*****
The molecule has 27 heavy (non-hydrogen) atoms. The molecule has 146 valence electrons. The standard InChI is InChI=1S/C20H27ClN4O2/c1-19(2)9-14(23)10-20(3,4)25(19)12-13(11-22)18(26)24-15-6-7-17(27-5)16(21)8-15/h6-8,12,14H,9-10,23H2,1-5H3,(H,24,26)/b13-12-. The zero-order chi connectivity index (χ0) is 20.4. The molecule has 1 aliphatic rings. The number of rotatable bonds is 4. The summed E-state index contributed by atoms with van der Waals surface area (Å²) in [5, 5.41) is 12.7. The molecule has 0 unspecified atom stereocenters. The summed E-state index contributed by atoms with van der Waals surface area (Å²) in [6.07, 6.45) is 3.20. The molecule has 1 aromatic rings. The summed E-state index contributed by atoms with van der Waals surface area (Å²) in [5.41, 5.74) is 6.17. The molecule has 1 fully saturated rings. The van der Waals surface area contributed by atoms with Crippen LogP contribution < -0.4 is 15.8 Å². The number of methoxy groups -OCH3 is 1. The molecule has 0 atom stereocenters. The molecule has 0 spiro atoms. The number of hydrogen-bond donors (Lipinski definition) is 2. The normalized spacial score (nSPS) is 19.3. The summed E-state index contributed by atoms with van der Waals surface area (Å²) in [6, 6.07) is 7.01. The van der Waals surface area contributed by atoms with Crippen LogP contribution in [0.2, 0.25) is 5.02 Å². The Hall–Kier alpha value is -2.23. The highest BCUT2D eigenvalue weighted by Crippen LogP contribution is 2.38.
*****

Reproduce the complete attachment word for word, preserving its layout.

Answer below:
The molecule has 27 heavy (non-hydrogen) atoms. The molecule has 146 valence electrons. The standard InChI is InChI=1S/C20H27ClN4O2/c1-19(2)9-14(23)10-20(3,4)25(19)12-13(11-22)18(26)24-15-6-7-17(27-5)16(21)8-15/h6-8,12,14H,9-10,23H2,1-5H3,(H,24,26)/b13-12-. The zero-order chi connectivity index (χ0) is 20.4. The molecule has 1 aliphatic rings. The number of rotatable bonds is 4. The summed E-state index contributed by atoms with van der Waals surface area (Å²) in [5, 5.41) is 12.7. The molecule has 0 unspecified atom stereocenters. The summed E-state index contributed by atoms with van der Waals surface area (Å²) in [6.07, 6.45) is 3.20. The molecule has 1 aromatic rings. The summed E-state index contributed by atoms with van der Waals surface area (Å²) in [5.41, 5.74) is 6.17. The molecule has 1 fully saturated rings. The van der Waals surface area contributed by atoms with Crippen LogP contribution < -0.4 is 15.8 Å². The number of methoxy groups -OCH3 is 1. The molecule has 0 atom stereocenters. The molecule has 0 spiro atoms. The number of hydrogen-bond donors (Lipinski definition) is 2. The normalized spacial score (nSPS) is 19.3. The summed E-state index contributed by atoms with van der Waals surface area (Å²) in [6, 6.07) is 7.01. The van der Waals surface area contributed by atoms with Crippen LogP contribution in [0.2, 0.25) is 5.02 Å². The Hall–Kier alpha value is -2.23. The highest BCUT2D eigenvalue weighted by Crippen LogP contribution is 2.38.